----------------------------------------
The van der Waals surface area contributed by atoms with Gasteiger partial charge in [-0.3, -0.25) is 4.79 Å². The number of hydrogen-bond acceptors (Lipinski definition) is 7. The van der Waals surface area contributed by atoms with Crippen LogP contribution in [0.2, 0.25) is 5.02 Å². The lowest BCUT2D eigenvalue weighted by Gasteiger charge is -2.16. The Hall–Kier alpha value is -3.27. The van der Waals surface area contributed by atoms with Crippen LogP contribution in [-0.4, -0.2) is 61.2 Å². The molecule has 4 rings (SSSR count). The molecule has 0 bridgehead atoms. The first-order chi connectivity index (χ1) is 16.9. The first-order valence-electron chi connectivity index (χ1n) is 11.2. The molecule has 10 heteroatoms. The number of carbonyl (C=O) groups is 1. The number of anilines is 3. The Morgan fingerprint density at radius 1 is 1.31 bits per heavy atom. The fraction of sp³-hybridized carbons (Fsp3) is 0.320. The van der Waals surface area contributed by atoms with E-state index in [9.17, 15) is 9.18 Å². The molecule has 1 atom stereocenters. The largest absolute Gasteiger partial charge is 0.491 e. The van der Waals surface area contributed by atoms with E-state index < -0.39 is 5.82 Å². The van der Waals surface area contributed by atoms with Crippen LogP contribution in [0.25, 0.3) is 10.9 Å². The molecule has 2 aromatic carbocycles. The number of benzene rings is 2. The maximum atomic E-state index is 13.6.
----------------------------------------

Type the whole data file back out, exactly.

The van der Waals surface area contributed by atoms with Gasteiger partial charge in [-0.3, -0.25) is 4.79 Å². The number of hydrogen-bond acceptors (Lipinski definition) is 7. The van der Waals surface area contributed by atoms with Crippen LogP contribution in [0.2, 0.25) is 5.02 Å². The lowest BCUT2D eigenvalue weighted by Gasteiger charge is -2.16. The Hall–Kier alpha value is -3.27. The van der Waals surface area contributed by atoms with Crippen LogP contribution in [-0.4, -0.2) is 61.2 Å². The molecule has 4 rings (SSSR count). The molecule has 0 bridgehead atoms. The first-order chi connectivity index (χ1) is 16.9. The first-order valence-electron chi connectivity index (χ1n) is 11.2. The molecule has 10 heteroatoms. The number of carbonyl (C=O) groups is 1. The number of anilines is 3. The Morgan fingerprint density at radius 1 is 1.31 bits per heavy atom. The fraction of sp³-hybridized carbons (Fsp3) is 0.320. The van der Waals surface area contributed by atoms with E-state index in [9.17, 15) is 9.18 Å². The molecule has 1 atom stereocenters. The largest absolute Gasteiger partial charge is 0.491 e. The van der Waals surface area contributed by atoms with E-state index < -0.39 is 5.82 Å². The van der Waals surface area contributed by atoms with Crippen LogP contribution in [0.25, 0.3) is 10.9 Å². The molecule has 2 aromatic carbocycles. The number of benzene rings is 2. The maximum atomic E-state index is 13.6.